atomic_fungus (atomic_fungus) wrote,

#1368: Damn it, I just HAD to look at Boortz today.

And what did I get?

New York Times columnist who doesn't know how our government works wants George W. Bush to resign now so Obama can take over.

Problem: if GWB resigned right now, Dick Cheney would become President. And even if Cheney resigned--well, have a gander:

(From Wikipedia.)

Notice please that the President-elect is nowhere in this list.

Now, Nancy Pelosi could name Obama as her VP and once everyone was sworn in, resign, leaving Obama as President until his inauguration in January. She could not, as the columnist suggests, "defer" to the President-elect; she would either have to accept the office or let Robert "Sheets" Byrd have it. The law and the Constitution are very clear on this point; you don't get to say, "Well, I don't feel that I'm worthy, so why don't you put in this other fella?" If Pelosi and Byrd tried to "defer", Condi Rice would then become our first black and female President in one fell swoop.

(I'm not sure what happens to Nancy Pelosi's status as Speaker of the House if she becomes President.)

And it's all entirely academic, anyway, because George W. Bush doesn't have to resign just because some liberal dyke can't stand to wait eight more weeks. Learn patience, you asstards; you only have to wait until freaking January. If you can't stand the wait, go freeze your sorry ass in a glacier or something.

We conservatives will have to wait until January of 2013 and you don't hear us whining.

* * *

Here is some actual cogent thought on what Democrats think of the secret ballot. They love it when it's about deciding whether or not to give Joe Lieberman the hidey-ho; and in 2001 they urged the Mexican government to make unionizing votes a secret ballot process.

Now, however, for us, the Democrats want to go to the "card check" system, where if enough employees of a particular "shop" sign a card saying they want union representation, the shop has to unionize. This would replace the secret ballot system that is currently emplaced, and which many Democrats thought was perfect for Mexico.

You see, here's how it works. Let's say that a union wanted to come into my workplace, the Target store in Orland Park. What they'd do is talk to us employees and say, "Here, sign this to show that you're interested in unionizing your workplace." But if you sign that card, you're giving away your rights and a chunk of your paycheck (for union dues, of course!).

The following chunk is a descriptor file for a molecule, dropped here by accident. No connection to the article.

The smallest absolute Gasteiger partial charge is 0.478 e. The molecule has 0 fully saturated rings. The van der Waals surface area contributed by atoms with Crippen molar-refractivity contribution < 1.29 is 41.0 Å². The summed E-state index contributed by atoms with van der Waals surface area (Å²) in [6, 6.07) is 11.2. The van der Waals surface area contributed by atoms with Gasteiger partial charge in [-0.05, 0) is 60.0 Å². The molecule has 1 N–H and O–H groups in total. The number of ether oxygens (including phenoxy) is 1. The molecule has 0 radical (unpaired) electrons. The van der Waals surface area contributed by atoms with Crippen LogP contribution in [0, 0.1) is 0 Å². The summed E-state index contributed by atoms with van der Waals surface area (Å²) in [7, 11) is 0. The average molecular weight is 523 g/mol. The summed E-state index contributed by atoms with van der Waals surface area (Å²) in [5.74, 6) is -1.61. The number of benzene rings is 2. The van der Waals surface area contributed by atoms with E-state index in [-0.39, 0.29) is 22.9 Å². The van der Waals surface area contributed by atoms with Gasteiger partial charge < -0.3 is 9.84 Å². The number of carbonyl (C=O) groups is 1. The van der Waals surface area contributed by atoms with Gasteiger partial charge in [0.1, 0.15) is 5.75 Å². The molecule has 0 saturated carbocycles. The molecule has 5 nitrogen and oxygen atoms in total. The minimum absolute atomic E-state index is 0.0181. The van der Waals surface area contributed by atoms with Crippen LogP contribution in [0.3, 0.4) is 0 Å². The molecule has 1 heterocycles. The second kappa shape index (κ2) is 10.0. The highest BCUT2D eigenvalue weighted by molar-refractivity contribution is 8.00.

Now, let's say the union failed to get enough people to sign these cards. Then they switch modes: they picket, they protest, they boycott. And they intimidate--they talk to the people who signed the cards and say, "So-and-so didn't sign a card! He doesn't want your pay to go up and your benefits to get better!" They foster resentment among the pro-union employees for the anti-union employees, they make phone calls, they do whatever they can to make you miserable until you sign that card.

And once the union is in place, the store can no longer hire seasonal employees to help get the work done at Christmastime, so your workload goes up. You have to work harder for less money because the union is taking some of your paycheck. People get promoted based on how long they've worked there, not whether or not they're qualified for the promotions. Any time there is a problem you have to go to the union first and then talk to your boss second.

If you need help with something in your area and no one from your area is around, you're screwed, because people working in other areas will end up with grievances filed against them for violating union rules. "Sorry, but I can't help you restack that pallet in Receiving--I'm on the floor tonight."

I think the ultimate example of the costs of unionization can be found in Detroit. Guys paid to sit in a room and do nothing--and they make 85% of their regular pay--because of union rules.

And we wonder why our automakers are on the skids? the Democrats are hypocrites. As usual.

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